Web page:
James Goddin, thinkstep anz’s circular economy specialist

Sustainability consultancy thinkstep-anz is doubling down on its expertise in the environmental footprint of buildings and products with two new high-profile recruits.

Joining the growing team is Nicole Sullivan, the senior manager for Green Star Solutions at the Green Building Council of Australia, and UK-based James Goddin, who has worked alongside the Ellen Macarthur Foundation to develop the Material Circularity Indicator methodology that aims to quantify the circular economy.

Nicole Sullivan will bring a wealth of knowledge about the environmental footprint of building products and materials after working at steel manufacturer BlueScope for several years and most recently the GBCA.

thinkstep-anz chief executive Dr Barbara Nebel says that Sullivan, who is due to start in the Sydney office in December as head of strategy and impact Australia, was instrumental in developing EPDs (Environmental Product Declarations) for BlueScope products.

“With her background in manufacturing she can bring that real industry insight to the team,” Nebel told The Fifth Estate.

Nebel also says Sullivan has that all important eye for detail, with one of her EPD background reports holding the title for the most detailed ever.

In her most recent role, Sullivan led GBCA’s Green Star Solutions team, where she was instrumental in developing Green Star Building’s responsible products framework.

Her legacy at the green building organisation also includes delivering five rating tool updates, helping redesign Green Star training and helping achieve ISO9001 certification.

James Goddin, who has started work as thinkstep anz’s circular economy specialist, has most notably done work for the Ellen Macarthur Foundation, which is responsible for cutting edge research on the circular economy. The indicator that Goddin worked on now appears in EPDs (Environmental Product Declarations) of different products to show how circular they are.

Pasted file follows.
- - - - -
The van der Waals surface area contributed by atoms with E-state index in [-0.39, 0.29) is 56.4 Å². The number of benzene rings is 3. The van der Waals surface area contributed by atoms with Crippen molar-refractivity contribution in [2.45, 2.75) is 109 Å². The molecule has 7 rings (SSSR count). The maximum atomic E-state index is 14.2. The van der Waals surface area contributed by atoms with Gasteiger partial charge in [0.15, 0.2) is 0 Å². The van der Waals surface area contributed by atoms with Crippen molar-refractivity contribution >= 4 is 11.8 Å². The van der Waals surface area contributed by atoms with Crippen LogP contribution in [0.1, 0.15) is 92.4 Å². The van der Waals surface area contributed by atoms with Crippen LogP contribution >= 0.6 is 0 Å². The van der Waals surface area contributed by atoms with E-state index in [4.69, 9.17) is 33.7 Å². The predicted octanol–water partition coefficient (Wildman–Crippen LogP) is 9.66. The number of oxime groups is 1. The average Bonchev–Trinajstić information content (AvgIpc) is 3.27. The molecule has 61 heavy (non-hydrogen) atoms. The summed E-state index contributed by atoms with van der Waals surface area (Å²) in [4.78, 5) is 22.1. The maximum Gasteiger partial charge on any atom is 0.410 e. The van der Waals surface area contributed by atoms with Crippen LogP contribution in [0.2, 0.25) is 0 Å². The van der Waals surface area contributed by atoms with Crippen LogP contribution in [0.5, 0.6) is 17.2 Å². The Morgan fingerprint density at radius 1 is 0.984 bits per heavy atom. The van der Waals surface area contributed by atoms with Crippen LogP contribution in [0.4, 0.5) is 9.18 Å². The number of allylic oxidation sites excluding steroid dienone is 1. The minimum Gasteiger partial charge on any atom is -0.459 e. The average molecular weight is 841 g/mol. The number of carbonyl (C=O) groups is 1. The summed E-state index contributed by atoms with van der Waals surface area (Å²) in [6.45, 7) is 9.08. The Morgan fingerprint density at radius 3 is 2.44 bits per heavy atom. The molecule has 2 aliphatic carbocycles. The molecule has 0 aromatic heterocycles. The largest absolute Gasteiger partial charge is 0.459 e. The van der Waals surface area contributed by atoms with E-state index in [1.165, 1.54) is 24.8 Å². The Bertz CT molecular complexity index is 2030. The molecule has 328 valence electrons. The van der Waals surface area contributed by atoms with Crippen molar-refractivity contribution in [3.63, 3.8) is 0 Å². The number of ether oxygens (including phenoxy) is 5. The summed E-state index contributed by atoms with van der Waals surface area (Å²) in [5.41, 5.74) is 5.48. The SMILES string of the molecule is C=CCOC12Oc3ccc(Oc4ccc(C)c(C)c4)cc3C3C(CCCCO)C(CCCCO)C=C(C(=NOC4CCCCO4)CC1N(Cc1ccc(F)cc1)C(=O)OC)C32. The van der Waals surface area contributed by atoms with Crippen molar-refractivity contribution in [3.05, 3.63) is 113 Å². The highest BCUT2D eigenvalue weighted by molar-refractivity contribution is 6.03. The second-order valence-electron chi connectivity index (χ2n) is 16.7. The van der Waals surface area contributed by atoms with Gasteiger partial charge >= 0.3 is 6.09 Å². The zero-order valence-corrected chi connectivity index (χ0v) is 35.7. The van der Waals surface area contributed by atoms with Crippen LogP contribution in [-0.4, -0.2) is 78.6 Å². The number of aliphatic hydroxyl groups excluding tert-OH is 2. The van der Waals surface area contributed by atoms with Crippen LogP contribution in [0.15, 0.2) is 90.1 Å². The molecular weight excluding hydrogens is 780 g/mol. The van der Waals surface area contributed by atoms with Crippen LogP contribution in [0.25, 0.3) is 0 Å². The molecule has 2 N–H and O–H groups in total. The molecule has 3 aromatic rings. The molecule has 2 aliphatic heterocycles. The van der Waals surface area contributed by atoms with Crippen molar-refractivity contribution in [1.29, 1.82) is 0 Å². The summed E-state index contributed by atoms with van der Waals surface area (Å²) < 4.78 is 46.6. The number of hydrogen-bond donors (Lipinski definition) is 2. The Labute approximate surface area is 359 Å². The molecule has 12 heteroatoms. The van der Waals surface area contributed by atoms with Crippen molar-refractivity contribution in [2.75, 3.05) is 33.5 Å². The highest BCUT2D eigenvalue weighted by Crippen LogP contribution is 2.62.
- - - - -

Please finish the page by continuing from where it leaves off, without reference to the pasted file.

Nebel says that Goddin’s skillset will help the consultancy respond to a maturing understanding of the circular economy in the industry.

“In my mind it was often about rephrasing and reframing and recycling activities rather than really thinking about how we can make things more circular and quantify how circular something is.”

It’s a good time to be in sustainability consulting

A global pandemic hasn’t stopped Nebel from growing the company’s ranks.

She says that Australian and New Zealand businesses and manufacturers are becoming genuinely interested in the company’s specialty, developing metrics-based EPDs and Life Cycle Assessments, and sustainability in general.

The big question is why?

Nebel believes companies realise that business as usual is no longer good enough and if they want to become more sustainable, they need to back it up with facts.

“Businesses are also realising they can’t just talk about what they do, they also need to change strategy and adjust, and not just in any way … the wind blows.

“It’s moved beyond marketing purposes … They recognise business as usual does not cut it anymore, that we do need to reduce emissions, that they need to address modern slavery concerns, there are regulatory compliance questions to answer.

“The market is just demanding it.”

She says it’s not just customers but also investors looking to de-risk their portfolios.

“Investors now recognise that if a company doesn’t behave in a really sustainable way, it comes at a business risk.

“In the past we’ve looked at what impact the businesses has had on climate, and it’s now shifting to the other way around, it’s about what impact does climate have on the business.”

But with risk, there’s also opportunity. The flip side of businesses recognising that climate change and environmental issues threates their profitability is that being a first mover will also bolster the bottom line.

Nebel says that applying a circular economy lens to business models is effective at de-risking supply chains. 

“If you want to have a real circular economy, you need to know where the materials come from and where they end up, and to be able to identify the risks in the supply chain.

With some materials at risk of running out, Nebel says it makes sense to have a circular source ready.

“…if you understand a circular option of getting those materials, you are derisking the supply chain as you a have a more constant supply chain rather than risk running out.”

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